Riblah (that we may note this by the way) by the Targumists is rendered Daphne. They, upon Numbers 34:11, for that which is in the Hebrew, "And the border shall go down to Riblah," render it, "And the border shall go down to Daphne." See also Aruch in Daphne. But this certainly is not that Daphne of which Josephus here speaks; which will sufficiently appear by those things that follow. But as to the things before us: --
I. Both he and the Talmudists assign Panium or Paneas to be the spring of Jordan; nor do they name another.
"Near Panium, as they call it (saith he), is a most delightful cave in a mountain; and under it the land hollowing itself into a huge vale, full of standing waters. Over it a great mountain hangs; and under the cave, rise the springs of the river Jordan."
And again, "By the springs of Jordan: now the place is called Panium."
And elsewhere, "Panium seems to be the fountain of Jordan": and more may be read there.
The Talmudists write thus; "Rabh saith, Jordan riseth out of the cave of Pamias: and so is the tradition."
"R. Isaac saith, Leshem is Pamias." The Gloss is, "Leshem is a city which the Danites subdued (Judg 18:29): Pamias is a place whence Jordan ariseth."
And Pliny, "The river of Jordan ariseth out of the fountain Paneas."
II. That fountain of Jordan was the so-much-famed fountain of 'little Jordan,' as it is called. For so it is plainly collected from Josephus. Concerning the Danites invading Laish, or Leshem, which being subdued they called Dan, he speaks thus; "But they, travelling a day's journey through the great plain of Sidon, not far from mount Libanus, and the springs of lesser Jordan, observe the land to be good and fruitful, and shew it unto their tribe; who, invading it with an army, build the city Dan."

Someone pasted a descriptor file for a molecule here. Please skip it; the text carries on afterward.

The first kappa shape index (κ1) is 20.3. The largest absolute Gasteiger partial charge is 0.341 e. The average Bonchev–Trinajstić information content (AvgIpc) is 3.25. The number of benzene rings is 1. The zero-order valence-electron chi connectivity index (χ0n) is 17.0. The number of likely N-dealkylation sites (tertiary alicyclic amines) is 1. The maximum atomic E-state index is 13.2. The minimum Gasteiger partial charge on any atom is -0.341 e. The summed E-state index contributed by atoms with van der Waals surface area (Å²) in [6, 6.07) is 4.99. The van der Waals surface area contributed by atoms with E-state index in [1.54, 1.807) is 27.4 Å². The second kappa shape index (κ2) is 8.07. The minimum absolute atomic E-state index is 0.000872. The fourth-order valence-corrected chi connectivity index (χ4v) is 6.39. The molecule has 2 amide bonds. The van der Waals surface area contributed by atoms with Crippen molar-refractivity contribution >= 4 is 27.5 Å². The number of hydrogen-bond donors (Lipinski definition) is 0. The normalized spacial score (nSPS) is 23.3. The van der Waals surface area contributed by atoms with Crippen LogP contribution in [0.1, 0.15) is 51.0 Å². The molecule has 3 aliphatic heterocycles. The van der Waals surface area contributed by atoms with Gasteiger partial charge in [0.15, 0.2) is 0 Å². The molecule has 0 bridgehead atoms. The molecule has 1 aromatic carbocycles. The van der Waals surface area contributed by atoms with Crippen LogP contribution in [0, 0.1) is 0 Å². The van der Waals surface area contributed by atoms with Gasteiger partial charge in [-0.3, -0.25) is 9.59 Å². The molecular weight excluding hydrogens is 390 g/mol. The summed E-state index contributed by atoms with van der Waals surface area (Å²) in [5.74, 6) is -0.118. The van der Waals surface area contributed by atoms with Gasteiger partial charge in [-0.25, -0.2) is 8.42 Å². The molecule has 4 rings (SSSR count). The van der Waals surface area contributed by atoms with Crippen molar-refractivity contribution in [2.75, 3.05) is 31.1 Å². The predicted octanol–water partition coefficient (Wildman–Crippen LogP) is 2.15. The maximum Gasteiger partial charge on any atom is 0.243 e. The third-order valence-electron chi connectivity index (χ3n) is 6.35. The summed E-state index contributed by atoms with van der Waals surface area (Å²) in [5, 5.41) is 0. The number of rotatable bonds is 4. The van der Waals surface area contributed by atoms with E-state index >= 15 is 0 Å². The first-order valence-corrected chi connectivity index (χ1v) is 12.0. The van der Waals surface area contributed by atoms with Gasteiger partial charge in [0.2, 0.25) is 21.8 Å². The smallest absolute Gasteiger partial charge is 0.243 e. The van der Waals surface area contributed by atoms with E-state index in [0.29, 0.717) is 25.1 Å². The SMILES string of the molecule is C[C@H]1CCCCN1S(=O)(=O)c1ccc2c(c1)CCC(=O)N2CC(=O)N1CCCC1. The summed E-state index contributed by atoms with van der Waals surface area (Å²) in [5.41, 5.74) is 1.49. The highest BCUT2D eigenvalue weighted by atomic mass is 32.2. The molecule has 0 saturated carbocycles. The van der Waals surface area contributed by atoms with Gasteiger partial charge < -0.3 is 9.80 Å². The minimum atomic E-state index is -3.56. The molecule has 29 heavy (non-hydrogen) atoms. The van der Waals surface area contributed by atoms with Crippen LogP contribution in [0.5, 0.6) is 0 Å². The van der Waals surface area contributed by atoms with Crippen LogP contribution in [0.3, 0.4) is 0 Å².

In like manner speaking of Jeroboam, he saith these things; "He built two temples for the golden calves, -- one in Beth-el, the other in Dan, which is at the springs of little Jordan."
You may certainly wonder and be amazed that the fountain of Little Jordan should be so famed and known; and in the mean time, the fountain of Great Jordan to lie hid, not to be spoken of, and to be buried in eternal obscurity. What! is the less worthy of so much fame; and the greater, of none at all? Let us have liberty to speak freely what we think, with the leave of chorographers.
I. It does not appear that any other river of Jordan flows into the lake Samochonitis beside that which ariseth from Paneas. In what author will you find the least sign of such a river? But only that such a conjecture crept into the maps, and into the minds of men, out of the before alleged words of Josephus, misconceived.
II. We think, therefore, that Jordan is called the Greater and the Less, not upon any account of two fountains, or two rivers, different and distant from one another; but upon account of the distinct greatness of the same river. Jordan, rising out of Paneas, was called Little, until it flowed into the lake Samochonitis; but afterward coming out of that lake, when it had obtained a great increase from that lake, it was thenceforth called Jordan the Greater. Samochonitis received Little Jordan, and sent forth the Great. For since both that lake and the country adjacent was very fenny, as appears out of Josephus, -- the lake was not so much increased by Jordan flowing into it, as it increased Jordan flowing out of it. "Moors and fenny places possess the parts about the lake Samochonitis." The river, therefore, below Samochonitis seems to be called 'Jordan'; above Samochonitis, 'Little Jordan.'
Caesarea Philippi was built at Paneas, the fountain of Jordan: which let the maps observe that they place it not too remote thence. "Philip built the city Caesarea in Paneas, at the springs of the Jordan." And also, "Having finished Paneas, he named it Caesarea."